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Mandarin lessons in Portuguese shoe town schools

Portuguese shoemakers hope that future Mandarin speakers will give them a competitive edge.

Council leaders in the small Portuguese town of Sao Joao da Madeira have made lessons in Mandarin Chinese mandatory for eight- and nine-year-olds in its schools. The long-term aim of this policy is to give the town’s children the ability to sell Portuguese footwear into the Chinese market.

After a prolonged contraction that saw unemployment in Portugal rise above 17 per cent, the footwear industry is taking steps to help the country export its way out of the slump. The national government – striving to overcome six very hard years of economic woes – is watching Sao Joao da Madeira’s experiment closely to see if it can be introduced throughout Portugal.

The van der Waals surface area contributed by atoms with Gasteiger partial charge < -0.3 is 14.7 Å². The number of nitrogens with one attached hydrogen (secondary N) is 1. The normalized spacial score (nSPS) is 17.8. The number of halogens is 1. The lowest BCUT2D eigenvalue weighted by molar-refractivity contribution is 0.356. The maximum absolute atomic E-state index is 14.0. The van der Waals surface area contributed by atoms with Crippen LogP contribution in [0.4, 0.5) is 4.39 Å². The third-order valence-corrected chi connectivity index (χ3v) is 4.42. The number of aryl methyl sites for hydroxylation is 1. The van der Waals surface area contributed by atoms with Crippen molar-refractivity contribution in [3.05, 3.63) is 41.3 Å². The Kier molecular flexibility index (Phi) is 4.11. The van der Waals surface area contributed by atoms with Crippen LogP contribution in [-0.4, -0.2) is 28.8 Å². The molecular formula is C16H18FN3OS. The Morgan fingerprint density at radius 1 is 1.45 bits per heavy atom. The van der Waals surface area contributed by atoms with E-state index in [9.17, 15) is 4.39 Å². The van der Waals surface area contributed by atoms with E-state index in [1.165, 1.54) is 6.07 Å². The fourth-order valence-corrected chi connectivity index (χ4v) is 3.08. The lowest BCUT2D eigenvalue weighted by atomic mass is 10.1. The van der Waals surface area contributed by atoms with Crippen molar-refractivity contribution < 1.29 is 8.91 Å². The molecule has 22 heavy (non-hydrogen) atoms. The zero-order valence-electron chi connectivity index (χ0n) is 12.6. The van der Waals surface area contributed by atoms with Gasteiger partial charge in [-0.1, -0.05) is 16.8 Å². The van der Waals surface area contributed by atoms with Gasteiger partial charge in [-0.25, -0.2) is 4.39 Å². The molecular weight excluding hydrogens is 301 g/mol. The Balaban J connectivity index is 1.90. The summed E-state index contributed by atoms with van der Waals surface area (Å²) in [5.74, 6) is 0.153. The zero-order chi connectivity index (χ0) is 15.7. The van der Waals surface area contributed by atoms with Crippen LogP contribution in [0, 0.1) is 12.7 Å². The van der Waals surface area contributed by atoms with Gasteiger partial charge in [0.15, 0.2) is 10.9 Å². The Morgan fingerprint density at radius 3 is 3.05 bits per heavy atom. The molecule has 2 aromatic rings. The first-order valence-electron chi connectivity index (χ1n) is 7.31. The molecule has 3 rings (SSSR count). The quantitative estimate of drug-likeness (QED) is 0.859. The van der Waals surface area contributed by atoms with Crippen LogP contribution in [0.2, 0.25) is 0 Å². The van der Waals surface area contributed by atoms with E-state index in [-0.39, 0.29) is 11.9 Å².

The children appear to enjoy their new lessons, and the hope is that they will continue their language studies until at least the end of their secondary school education.

The owner of one footwear producer in Sao Joao da Madeira believes that these new lessons could give the town’s children a clear advantage over their peers in doing business with the Chinese one day, and that these young Mandarin speakers will, in time, be perfect for sales jobs or managerial posts at factories.
The amount of Portuguese footwear exported to China is said to have increased from 10,000 pairs in 2011 to 170,000 pairs two years later.

Publishing Data

This article was originally published on page 3 of the December 2014 issue of SATRA Bulletin.

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